187 p. ; 20 cm.
'Man was born free, and he is everywhere in chains' - these are the famous opening words of a treatise that has not ceased to stir vigorous debate since its first publication in 1762. Rejecting the view that anyone has a natural right to wield authority over others, Rousseau argues instead for a pact, or 'social contract', that should exist between all the citizens of a state and that should be the source of sovereign power. From this fundamental premise, he goes on to consider issues of liberty and law, freedom and justice, arriving at a view of society that has seemed to some a blueprint for totalitarianism, to others a declaration of democratic principles.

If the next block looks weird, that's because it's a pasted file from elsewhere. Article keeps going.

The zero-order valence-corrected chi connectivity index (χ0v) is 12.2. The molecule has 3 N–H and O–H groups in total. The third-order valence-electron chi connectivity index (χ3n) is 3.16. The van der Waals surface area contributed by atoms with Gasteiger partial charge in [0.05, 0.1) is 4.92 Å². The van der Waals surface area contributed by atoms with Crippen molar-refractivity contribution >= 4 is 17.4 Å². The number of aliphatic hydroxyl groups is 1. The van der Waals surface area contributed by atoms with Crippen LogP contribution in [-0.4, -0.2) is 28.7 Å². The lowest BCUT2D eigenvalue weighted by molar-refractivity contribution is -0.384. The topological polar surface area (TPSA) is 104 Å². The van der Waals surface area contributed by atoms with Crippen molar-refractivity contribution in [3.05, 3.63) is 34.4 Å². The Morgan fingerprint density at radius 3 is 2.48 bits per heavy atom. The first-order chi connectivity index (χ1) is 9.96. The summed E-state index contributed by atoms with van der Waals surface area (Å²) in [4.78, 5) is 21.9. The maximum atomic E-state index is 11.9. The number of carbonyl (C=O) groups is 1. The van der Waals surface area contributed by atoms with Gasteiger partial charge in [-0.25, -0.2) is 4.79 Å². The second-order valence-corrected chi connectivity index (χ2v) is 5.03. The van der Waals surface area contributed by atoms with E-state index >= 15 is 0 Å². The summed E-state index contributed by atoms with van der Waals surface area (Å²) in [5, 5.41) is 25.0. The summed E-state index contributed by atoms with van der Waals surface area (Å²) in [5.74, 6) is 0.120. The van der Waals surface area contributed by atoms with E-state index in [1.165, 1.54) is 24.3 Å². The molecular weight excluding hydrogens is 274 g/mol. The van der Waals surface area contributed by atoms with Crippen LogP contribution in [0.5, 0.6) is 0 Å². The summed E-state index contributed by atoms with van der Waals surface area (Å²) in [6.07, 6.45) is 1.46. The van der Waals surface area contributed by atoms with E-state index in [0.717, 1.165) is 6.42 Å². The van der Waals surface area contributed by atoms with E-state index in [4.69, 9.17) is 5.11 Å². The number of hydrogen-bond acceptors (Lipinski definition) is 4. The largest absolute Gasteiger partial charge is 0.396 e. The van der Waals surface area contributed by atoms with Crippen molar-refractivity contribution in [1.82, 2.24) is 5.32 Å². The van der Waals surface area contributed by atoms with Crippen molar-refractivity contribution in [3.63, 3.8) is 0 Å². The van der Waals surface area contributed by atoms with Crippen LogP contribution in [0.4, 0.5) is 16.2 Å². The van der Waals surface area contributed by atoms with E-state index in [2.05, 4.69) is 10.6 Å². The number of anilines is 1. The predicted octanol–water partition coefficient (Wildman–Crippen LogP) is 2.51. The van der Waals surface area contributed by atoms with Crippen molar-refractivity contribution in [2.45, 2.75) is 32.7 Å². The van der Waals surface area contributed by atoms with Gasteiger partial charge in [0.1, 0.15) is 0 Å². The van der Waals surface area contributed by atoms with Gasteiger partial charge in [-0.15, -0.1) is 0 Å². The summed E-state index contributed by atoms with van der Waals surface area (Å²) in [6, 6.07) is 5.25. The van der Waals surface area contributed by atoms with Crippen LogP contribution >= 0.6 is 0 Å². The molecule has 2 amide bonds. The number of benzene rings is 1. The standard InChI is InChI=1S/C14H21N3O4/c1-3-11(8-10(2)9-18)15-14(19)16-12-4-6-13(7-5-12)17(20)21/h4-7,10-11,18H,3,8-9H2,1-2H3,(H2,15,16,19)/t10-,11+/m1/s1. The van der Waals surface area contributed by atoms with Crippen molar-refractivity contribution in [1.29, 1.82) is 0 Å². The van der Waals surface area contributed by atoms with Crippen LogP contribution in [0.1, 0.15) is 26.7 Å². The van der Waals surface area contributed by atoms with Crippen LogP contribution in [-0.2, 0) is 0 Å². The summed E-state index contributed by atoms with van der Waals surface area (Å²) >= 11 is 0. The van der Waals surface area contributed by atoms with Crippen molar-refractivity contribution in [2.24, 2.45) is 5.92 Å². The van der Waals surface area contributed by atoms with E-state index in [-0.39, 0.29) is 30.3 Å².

(source: Nielsen Book Data)9780140442014 20160528
Green Library
DLCL-324-01, DLCL-324-01, FRENCH-244-01, FRENCH-244-01, HISTORY-234-01, HISTORY-234-01, HISTORY-334-01, HISTORY-334-01, HISTORY-432A-01, HISTORY-432A-01, HUMNTIES-324-01, HUMNTIES-324-01